Lawmakers are introducing a bipartisan measure to protect patients from surprise medical bills.
They propose new legislation that would end the practice of what's called "balance billing," which can cause consumers to get unexpected sky-high bills.
The point of surprise happens when people seek out medical care at an in-network facility, but are then seen by an out-of-network provider. A surprise bill can also happen when someone is treated at an out-of-network facility or provider in an emergency.
Zoe Williams of Denver spoke at a press conference in favor of the bill Thursday. Williams said she took her 3-year-old to an emergency room at an out-of-network hospital for a broken leg. The bill was $15,000.
"All of these accounts went to collections, it impacted our credit,” Williams said. “I had actually just found out I was accepted into law school, and almost had to not go to school because I couldn't qualify for my loans, which required a certain amount of credit in order to access them."
Ilse Wagner of Broomfield also spoke in favor of the bill. She had surgery and was billed $625 for the services of an out-of-network surgical assistant. The tab arrived even after she had been assured she wouldn't be charged for that service.
"That people's credit scores get ruined by surprise bills that are difficult to fight, absolutely it happens all the time,” Wagner said.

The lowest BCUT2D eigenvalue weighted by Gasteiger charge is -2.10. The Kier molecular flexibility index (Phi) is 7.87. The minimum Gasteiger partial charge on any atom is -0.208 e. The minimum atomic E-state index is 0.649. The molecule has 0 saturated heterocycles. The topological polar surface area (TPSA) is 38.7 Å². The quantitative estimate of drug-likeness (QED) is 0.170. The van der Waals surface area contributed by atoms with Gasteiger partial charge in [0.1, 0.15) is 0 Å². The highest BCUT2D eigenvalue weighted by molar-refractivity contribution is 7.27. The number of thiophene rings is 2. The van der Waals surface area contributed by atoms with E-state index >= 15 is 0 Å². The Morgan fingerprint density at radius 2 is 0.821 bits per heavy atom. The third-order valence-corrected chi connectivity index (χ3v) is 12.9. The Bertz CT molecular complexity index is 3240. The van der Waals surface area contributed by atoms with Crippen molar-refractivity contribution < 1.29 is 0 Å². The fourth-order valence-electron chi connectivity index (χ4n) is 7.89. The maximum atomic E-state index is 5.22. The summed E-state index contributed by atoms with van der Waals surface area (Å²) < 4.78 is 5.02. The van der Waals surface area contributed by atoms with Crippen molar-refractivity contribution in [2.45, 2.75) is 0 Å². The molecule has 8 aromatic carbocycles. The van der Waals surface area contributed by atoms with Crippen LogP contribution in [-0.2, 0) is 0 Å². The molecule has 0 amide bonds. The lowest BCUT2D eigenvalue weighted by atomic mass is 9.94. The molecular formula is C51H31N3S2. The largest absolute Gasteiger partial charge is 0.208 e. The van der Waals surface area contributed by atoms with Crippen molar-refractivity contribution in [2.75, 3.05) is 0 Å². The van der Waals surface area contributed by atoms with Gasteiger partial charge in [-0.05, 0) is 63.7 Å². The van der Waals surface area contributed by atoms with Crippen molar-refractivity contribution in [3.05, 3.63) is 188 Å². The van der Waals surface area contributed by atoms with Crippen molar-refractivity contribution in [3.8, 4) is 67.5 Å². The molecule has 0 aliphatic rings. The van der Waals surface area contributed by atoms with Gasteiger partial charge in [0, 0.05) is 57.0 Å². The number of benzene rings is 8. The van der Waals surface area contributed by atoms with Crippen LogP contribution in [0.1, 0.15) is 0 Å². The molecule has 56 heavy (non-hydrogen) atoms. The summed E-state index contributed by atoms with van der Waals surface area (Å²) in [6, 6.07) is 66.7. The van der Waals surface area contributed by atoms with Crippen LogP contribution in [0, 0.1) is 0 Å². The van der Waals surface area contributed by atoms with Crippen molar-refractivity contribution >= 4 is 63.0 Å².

There are cases where insurers have been charged 200 or 300 times what Medicare pays for the same services, said Adam Fox, director of strategic engagement for the Colorado Consumer Health Initiative.
“You heard that right, they’ve been charged more than $200,000 when Medicare would pay $520 for the same service,” Fox said. “Or $70,000 when Medicare would have paid $338.”
Fox said those high costs get passed on to consumers through higher premiums.
“More and more Colordans are getting hit by surprise out-of-network bills,” said
Rep. Daneya Esgar, D-Pueblo, one of the bill’s sponsors. “These are not one-off stories, but the ones many Coloradans have experienced, too many Coloradans.”
Similar measures have failed in prior legislative sessions.
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